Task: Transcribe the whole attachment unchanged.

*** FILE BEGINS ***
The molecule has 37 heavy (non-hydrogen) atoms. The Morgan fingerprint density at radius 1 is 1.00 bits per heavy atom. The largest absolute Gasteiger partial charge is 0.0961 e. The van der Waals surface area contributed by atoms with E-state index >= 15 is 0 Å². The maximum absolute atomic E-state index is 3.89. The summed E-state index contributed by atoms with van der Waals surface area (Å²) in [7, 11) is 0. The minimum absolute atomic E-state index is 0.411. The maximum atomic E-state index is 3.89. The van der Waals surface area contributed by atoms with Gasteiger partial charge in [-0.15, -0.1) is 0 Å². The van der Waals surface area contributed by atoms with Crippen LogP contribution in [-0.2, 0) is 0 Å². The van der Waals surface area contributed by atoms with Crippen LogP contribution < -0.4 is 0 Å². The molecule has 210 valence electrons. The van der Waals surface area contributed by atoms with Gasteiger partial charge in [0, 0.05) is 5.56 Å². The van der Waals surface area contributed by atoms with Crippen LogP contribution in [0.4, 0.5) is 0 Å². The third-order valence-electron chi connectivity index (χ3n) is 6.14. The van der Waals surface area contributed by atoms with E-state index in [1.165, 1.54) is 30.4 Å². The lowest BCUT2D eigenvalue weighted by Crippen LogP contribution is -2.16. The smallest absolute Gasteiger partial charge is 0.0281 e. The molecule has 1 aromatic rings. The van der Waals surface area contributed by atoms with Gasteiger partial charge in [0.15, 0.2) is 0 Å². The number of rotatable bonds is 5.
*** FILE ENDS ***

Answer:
The molecule has 37 heavy (non-hydrogen) atoms. The Morgan fingerprint density at radius 1 is 1.00 bits per heavy atom. The largest absolute Gasteiger partial charge is 0.0961 e. The van der Waals surface area contributed by atoms with E-state index >= 15 is 0 Å². The maximum absolute atomic E-state index is 3.89. The summed E-state index contributed by atoms with van der Waals surface area (Å²) in [7, 11) is 0. The minimum absolute atomic E-state index is 0.411. The maximum atomic E-state index is 3.89. The van der Waals surface area contributed by atoms with Gasteiger partial charge in [-0.15, -0.1) is 0 Å². The van der Waals surface area contributed by atoms with Crippen LogP contribution in [-0.2, 0) is 0 Å². The van der Waals surface area contributed by atoms with Crippen LogP contribution < -0.4 is 0 Å². The molecule has 210 valence electrons. The van der Waals surface area contributed by atoms with Gasteiger partial charge in [0, 0.05) is 5.56 Å². The van der Waals surface area contributed by atoms with Crippen LogP contribution in [0.4, 0.5) is 0 Å². The third-order valence-electron chi connectivity index (χ3n) is 6.14. The van der Waals surface area contributed by atoms with E-state index in [1.165, 1.54) is 30.4 Å². The lowest BCUT2D eigenvalue weighted by Crippen LogP contribution is -2.16. The smallest absolute Gasteiger partial charge is 0.0281 e. The molecule has 1 aromatic rings. The van der Waals surface area contributed by atoms with Gasteiger partial charge in [0.15, 0.2) is 0 Å². The number of rotatable bonds is 5.